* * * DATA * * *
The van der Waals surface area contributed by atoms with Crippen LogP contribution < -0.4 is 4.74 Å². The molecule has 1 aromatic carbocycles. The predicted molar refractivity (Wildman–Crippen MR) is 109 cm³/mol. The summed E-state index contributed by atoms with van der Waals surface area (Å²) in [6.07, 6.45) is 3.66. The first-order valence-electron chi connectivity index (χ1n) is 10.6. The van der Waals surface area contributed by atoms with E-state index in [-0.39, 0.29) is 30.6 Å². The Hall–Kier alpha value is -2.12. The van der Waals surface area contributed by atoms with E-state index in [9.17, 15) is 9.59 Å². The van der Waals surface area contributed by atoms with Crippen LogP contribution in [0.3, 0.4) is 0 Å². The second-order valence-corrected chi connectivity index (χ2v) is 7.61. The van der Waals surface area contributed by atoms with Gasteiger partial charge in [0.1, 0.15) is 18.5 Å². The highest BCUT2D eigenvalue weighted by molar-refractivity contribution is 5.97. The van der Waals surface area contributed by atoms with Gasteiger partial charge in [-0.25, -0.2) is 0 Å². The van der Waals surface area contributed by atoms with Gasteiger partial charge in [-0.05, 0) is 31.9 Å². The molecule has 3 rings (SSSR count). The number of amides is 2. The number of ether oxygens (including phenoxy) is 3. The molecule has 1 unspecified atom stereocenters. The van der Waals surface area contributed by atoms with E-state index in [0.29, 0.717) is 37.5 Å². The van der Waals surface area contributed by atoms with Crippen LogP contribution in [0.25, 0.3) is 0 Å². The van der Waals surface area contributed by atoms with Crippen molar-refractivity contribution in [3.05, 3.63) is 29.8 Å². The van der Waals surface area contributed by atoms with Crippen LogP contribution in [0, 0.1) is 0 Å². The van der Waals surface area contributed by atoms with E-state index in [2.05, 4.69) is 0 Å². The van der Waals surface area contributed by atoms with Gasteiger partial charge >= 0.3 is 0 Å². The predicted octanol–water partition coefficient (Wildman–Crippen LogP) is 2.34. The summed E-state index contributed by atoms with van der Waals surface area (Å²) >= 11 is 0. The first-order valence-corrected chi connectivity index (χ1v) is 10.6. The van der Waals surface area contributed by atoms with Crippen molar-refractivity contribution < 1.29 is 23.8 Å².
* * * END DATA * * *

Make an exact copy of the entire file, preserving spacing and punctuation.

The van der Waals surface area contributed by atoms with Crippen LogP contribution < -0.4 is 4.74 Å². The molecule has 1 aromatic carbocycles. The predicted molar refractivity (Wildman–Crippen MR) is 109 cm³/mol. The summed E-state index contributed by atoms with van der Waals surface area (Å²) in [6.07, 6.45) is 3.66. The first-order valence-electron chi connectivity index (χ1n) is 10.6. The van der Waals surface area contributed by atoms with E-state index in [-0.39, 0.29) is 30.6 Å². The Hall–Kier alpha value is -2.12. The van der Waals surface area contributed by atoms with E-state index in [9.17, 15) is 9.59 Å². The van der Waals surface area contributed by atoms with Crippen LogP contribution in [0.3, 0.4) is 0 Å². The second-order valence-corrected chi connectivity index (χ2v) is 7.61. The van der Waals surface area contributed by atoms with Gasteiger partial charge in [0.1, 0.15) is 18.5 Å². The highest BCUT2D eigenvalue weighted by molar-refractivity contribution is 5.97. The van der Waals surface area contributed by atoms with Gasteiger partial charge in [-0.25, -0.2) is 0 Å². The van der Waals surface area contributed by atoms with Gasteiger partial charge in [-0.05, 0) is 31.9 Å². The molecule has 3 rings (SSSR count). The number of amides is 2. The number of ether oxygens (including phenoxy) is 3. The molecule has 1 unspecified atom stereocenters. The van der Waals surface area contributed by atoms with E-state index in [0.29, 0.717) is 37.5 Å². The van der Waals surface area contributed by atoms with Crippen LogP contribution in [0.25, 0.3) is 0 Å². The van der Waals surface area contributed by atoms with Crippen molar-refractivity contribution in [3.05, 3.63) is 29.8 Å². The van der Waals surface area contributed by atoms with Crippen LogP contribution in [0, 0.1) is 0 Å². The van der Waals surface area contributed by atoms with E-state index in [2.05, 4.69) is 0 Å². The van der Waals surface area contributed by atoms with Gasteiger partial charge >= 0.3 is 0 Å². The predicted octanol–water partition coefficient (Wildman–Crippen LogP) is 2.34. The summed E-state index contributed by atoms with van der Waals surface area (Å²) >= 11 is 0. The first-order valence-corrected chi connectivity index (χ1v) is 10.6. The van der Waals surface area contributed by atoms with Crippen molar-refractivity contribution < 1.29 is 23.8 Å².